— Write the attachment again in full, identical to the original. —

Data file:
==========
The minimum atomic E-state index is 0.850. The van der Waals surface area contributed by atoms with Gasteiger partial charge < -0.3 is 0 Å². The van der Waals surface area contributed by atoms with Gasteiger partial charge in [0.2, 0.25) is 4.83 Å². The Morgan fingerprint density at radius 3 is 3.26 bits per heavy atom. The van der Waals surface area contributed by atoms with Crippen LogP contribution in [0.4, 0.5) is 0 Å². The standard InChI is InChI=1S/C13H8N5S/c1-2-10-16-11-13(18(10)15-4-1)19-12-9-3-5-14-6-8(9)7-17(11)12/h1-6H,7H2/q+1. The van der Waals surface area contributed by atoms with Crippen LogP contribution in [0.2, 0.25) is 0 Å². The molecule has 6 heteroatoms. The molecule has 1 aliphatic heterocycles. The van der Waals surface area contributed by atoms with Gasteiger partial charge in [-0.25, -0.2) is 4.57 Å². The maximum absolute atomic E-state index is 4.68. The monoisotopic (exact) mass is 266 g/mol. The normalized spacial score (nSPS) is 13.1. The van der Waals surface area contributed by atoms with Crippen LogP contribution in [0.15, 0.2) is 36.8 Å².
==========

The minimum atomic E-state index is 0.850. The van der Waals surface area contributed by atoms with Gasteiger partial charge < -0.3 is 0 Å². The van der Waals surface area contributed by atoms with Gasteiger partial charge in [0.2, 0.25) is 4.83 Å². The Morgan fingerprint density at radius 3 is 3.26 bits per heavy atom. The van der Waals surface area contributed by atoms with Crippen LogP contribution in [0.4, 0.5) is 0 Å². The standard InChI is InChI=1S/C13H8N5S/c1-2-10-16-11-13(18(10)15-4-1)19-12-9-3-5-14-6-8(9)7-17(11)12/h1-6H,7H2/q+1. The van der Waals surface area contributed by atoms with Crippen LogP contribution in [0.2, 0.25) is 0 Å². The molecule has 6 heteroatoms. The molecule has 1 aliphatic heterocycles. The van der Waals surface area contributed by atoms with Gasteiger partial charge in [-0.25, -0.2) is 4.57 Å². The maximum absolute atomic E-state index is 4.68. The monoisotopic (exact) mass is 266 g/mol. The normalized spacial score (nSPS) is 13.1. The van der Waals surface area contributed by atoms with Crippen LogP contribution in [0.15, 0.2) is 36.8 Å².